Former Republican presidential nominee Mitt Romney recently told The Washington Post that he warned 2016 contender Jeb Bush about his ability to secure the GOP nomination.
In an interview published on Sunday, Romney described meeting with the former Florida governor back in January 2015 in Utah to discuss their respective odds for a presidential run. Romney, the former governor of Massachusetts, said he told Bush that he’d have a difficult time distinguishing himself from his older brother, George W. Bush, who involved the United States in two unpopular wars and left office while the economy was in shambles.
Romney said he told Bush that it would be “very hard for you to post up against Hillary Clinton and to separate yourself from the difficulty of the W. years and compare them with the Clinton years.”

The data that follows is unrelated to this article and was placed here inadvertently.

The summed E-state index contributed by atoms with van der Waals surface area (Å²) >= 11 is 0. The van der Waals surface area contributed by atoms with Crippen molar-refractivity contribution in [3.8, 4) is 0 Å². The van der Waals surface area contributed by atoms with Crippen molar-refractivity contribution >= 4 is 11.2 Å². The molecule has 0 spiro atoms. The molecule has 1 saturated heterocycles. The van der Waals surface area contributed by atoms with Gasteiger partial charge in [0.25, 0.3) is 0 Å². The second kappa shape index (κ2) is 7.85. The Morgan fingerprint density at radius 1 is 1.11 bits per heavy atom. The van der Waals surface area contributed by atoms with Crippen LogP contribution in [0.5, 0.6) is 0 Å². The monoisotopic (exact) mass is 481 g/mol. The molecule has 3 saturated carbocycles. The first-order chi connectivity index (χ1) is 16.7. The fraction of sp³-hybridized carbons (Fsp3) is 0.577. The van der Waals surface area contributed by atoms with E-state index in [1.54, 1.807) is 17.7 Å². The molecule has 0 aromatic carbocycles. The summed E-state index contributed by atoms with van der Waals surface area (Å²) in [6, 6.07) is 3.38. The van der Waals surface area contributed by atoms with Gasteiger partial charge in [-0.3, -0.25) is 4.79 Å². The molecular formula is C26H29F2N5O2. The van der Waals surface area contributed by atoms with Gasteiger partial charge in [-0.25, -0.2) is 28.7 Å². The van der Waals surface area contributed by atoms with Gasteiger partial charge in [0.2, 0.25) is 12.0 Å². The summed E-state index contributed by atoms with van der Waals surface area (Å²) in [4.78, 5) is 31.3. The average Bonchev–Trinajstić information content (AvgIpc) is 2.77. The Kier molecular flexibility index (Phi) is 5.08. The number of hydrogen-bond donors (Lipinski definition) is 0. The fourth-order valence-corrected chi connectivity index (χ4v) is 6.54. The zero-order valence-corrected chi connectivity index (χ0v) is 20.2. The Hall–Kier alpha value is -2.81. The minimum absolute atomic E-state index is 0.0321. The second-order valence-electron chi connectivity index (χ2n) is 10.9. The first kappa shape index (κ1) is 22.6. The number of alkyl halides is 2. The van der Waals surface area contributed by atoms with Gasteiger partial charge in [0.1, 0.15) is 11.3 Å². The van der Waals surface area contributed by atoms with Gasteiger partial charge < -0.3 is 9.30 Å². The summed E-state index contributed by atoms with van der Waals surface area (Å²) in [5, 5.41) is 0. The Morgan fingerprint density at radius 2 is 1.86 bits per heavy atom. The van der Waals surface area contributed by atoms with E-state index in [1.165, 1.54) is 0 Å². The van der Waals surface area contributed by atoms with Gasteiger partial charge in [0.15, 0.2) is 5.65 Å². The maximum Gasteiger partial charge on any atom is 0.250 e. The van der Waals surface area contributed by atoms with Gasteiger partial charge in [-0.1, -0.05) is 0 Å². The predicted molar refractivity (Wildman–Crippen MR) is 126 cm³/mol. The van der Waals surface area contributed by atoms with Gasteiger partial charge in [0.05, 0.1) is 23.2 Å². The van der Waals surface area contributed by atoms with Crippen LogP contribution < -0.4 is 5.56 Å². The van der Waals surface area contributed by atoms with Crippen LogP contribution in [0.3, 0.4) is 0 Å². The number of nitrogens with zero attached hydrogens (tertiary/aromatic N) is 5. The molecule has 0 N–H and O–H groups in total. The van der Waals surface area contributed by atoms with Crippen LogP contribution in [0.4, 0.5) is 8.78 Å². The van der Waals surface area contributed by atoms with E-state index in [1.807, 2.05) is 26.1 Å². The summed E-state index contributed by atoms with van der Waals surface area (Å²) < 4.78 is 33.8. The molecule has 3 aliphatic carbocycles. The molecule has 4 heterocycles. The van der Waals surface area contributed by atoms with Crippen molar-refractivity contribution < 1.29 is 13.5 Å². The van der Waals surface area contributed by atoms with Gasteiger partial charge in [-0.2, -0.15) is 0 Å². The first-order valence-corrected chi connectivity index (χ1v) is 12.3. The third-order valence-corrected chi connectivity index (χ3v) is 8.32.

A Bush spokesman told the Post that the campaign wouldn’t respond to comments about what they said was a confidential meeting. But according to Romney, Bush responded to his concerns by insisting he’d make his campaign “about the future, not about the past.”
The 2016 candidate has struggled with that strategy so far.
Though he insisted back in February 2015 that he was his “own man,” Bush has repeatedly found himself defending his brother’s legacy on the campaign trail. He claimed that George W. Bush “kept us safe” after the 9/11 terror attacks and applauded his anti-terror efforts as a “case study of leadership.”
Jeb Bush also hired several members of his brother’s team to manage his 2016 run and told reporters that he looks to his brother for advice on foreign policy.
He is currently polling near the bottom of the GOP field, receiving just 3 percent of the vote in a national Monmouth University poll released in mid-December.